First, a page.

Dirt Rally Review (Xbox One)

Rally games have struggled in the last generation and it’s hard to fathom why. Beautiful landscapes, noisy cars, unpredictable surfaces – it’s a huge amount of fun for anyone involved, but not since Rallisport 2 has there been a game that attempted to take on the genre in a remotely realistic way, until now, with Dirt returning to its routes with Dirt Rally.


From the very beginning of the game taking underpowered old Rally Cars round precarious woodlands tracks, right up to the most modern and hilariously powerful hillclimb cars, Dirt Rally is incredibly pure in its purpose. You are expected to take on every aspect of a real Rally Driver’s job, listening to a code-speaking co-driver while simultaneously trying to hold your nerve on some of the most punishing tracks in the planet. This is not a game for the faint hearted or the impatient. A single mistake on a corner can cost you 13 seconds easily, and that could cost you a whole event. It’s tempting to repeatedly restart everytime you go wrong, but this is just madness and with the races being so long and so unpredictable, you’ll end up having to accept less than perfect races with alarming regularity. Of course as time goes on you get better, you start to learn routes, you start to instinctively follow the commands of your co driver even if you can’t see (driving at night with a broken headlight is akin to turning off your pilot assists in the Death Star Trench) and you’ll start winning events. Then you’ll unlock races in a new, more powerful car and be back to square one all over again, but you’ll learn to love it.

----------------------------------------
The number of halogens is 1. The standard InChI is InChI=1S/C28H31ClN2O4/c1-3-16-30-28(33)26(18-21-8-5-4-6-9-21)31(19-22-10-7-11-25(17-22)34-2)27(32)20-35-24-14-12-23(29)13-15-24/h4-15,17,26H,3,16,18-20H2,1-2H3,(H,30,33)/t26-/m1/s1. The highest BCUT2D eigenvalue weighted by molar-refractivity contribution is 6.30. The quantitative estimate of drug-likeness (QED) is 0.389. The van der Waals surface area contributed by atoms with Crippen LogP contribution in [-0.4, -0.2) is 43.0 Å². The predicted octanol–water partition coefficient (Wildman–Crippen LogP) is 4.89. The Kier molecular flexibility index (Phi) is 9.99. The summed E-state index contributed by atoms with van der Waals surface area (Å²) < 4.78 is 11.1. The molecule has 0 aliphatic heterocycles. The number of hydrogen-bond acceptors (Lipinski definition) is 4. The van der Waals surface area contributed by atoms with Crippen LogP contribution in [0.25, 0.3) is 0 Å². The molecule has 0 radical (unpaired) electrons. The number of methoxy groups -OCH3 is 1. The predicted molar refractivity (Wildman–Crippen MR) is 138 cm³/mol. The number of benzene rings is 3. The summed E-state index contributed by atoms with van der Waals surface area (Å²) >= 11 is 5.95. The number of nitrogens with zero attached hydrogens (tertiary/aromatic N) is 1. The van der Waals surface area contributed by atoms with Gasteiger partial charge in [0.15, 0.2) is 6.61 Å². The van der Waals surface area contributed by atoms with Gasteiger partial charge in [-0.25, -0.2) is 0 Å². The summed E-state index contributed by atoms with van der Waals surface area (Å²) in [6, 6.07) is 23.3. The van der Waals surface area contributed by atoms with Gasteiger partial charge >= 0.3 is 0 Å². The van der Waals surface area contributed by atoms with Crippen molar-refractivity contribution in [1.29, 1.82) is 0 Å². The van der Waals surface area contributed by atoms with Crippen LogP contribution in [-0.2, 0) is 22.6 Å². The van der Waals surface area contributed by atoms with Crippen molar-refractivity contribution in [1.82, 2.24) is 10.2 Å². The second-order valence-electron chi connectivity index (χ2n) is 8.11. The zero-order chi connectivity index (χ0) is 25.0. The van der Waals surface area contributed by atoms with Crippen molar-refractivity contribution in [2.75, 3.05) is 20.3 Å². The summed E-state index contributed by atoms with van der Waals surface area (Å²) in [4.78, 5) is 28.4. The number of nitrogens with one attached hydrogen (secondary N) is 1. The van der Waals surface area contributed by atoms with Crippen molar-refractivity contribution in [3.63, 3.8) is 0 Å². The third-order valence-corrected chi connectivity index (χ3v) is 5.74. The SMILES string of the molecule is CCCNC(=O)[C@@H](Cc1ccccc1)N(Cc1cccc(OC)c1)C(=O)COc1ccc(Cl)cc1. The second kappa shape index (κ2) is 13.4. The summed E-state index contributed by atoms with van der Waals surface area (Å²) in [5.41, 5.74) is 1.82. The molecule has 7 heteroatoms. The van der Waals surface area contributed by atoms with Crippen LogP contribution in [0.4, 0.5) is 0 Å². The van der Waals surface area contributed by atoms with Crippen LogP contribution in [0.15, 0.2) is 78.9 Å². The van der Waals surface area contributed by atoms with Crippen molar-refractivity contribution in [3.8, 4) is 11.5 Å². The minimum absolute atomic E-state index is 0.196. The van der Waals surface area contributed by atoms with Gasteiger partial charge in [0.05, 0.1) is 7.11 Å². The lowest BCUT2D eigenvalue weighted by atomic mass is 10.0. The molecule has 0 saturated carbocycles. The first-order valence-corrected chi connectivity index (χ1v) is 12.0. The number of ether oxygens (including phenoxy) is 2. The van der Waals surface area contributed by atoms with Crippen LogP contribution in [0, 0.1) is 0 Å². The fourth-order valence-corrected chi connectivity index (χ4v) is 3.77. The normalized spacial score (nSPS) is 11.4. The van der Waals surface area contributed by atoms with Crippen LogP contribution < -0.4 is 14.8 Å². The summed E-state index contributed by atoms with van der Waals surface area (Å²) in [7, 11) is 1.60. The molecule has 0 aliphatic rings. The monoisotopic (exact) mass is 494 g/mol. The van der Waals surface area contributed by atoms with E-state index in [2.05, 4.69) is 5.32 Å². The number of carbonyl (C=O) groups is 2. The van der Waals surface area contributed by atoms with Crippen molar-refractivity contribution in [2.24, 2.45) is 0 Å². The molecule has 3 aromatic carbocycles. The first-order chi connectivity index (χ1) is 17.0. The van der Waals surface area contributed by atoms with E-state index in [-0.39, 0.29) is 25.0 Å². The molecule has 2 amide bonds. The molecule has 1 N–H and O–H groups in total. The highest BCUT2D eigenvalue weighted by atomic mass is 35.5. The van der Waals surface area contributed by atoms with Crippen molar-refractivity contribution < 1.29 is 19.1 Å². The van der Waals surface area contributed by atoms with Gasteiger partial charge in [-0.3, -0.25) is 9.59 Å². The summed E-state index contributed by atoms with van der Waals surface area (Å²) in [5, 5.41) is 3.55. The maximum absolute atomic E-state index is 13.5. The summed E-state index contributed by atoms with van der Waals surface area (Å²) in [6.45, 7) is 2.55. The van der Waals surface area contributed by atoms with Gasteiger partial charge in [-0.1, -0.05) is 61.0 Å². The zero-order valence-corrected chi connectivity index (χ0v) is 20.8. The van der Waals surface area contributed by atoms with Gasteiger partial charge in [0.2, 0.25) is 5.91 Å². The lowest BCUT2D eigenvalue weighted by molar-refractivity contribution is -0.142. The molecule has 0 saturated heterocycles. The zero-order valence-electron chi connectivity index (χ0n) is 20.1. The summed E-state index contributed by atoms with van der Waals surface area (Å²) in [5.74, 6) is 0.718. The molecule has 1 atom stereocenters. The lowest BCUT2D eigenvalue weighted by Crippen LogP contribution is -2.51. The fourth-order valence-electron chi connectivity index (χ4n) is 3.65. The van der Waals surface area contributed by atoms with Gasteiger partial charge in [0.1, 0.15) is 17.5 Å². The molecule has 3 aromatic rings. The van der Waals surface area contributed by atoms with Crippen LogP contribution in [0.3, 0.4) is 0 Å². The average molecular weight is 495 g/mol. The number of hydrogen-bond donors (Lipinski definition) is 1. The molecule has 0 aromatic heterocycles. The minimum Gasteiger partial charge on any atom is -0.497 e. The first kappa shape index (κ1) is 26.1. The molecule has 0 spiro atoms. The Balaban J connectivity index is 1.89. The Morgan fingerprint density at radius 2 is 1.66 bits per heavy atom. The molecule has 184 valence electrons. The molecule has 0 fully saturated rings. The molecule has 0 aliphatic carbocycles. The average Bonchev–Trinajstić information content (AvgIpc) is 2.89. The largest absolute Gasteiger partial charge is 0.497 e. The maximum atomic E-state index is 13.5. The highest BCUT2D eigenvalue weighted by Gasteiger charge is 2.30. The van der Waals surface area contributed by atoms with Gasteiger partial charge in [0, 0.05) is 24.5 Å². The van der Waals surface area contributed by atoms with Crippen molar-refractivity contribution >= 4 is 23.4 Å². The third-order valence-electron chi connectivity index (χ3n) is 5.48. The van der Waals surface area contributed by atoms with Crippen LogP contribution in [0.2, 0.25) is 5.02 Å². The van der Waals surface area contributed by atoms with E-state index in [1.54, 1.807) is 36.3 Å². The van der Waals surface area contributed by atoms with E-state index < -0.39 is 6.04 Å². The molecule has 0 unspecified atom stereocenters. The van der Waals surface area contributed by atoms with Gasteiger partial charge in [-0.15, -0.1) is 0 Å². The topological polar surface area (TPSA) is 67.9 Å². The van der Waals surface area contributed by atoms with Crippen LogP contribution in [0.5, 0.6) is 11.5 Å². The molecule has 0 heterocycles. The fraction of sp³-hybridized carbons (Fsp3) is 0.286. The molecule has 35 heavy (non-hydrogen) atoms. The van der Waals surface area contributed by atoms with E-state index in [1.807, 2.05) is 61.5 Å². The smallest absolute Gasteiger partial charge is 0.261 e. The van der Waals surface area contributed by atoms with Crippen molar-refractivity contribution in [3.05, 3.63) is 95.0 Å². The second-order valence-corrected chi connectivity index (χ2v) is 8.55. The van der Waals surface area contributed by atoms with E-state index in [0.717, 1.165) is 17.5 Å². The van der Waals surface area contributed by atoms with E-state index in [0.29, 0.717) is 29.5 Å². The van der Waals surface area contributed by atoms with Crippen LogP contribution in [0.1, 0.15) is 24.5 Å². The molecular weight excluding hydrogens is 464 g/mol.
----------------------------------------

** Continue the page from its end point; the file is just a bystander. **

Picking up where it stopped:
For all of its punishing eccentricities, this is a beautiful and incredibly well polished game. The lighting is fantastic and we’re not sure how they’ve done it but the sense of speed is much more palpable than in other recent realistic racing games. Of course there’s all the expected leaderboards and asynchronous multiplayer (like a really rally league) but there is no direct head to head, which might be a disappointment to some racing fans. Thankfully this means you don’t have to worry about people pushing you off the track on the first corner, and means once you have set up a ‘league’ you don’t even need to be online at the same time.


Put simply, this is a rally game for rally fans, and within that specific brief, it does everything you’d want it to do. This is brutal, unforgiving and beautiful, and would take precisely one corner for you to decide if this is for you or not. If your reaction when you career off the edge of a hillside into a tree because you dipped your tyre into some loose gravel is to throw your controlelr across the room, perhaps it’s time to go back to Forza Horizon. If you accept the 13s penalty to get your car back on the track and go on to finish the stage with your bumper hanging off, welcome to Dirt Rally.

Verdict 9

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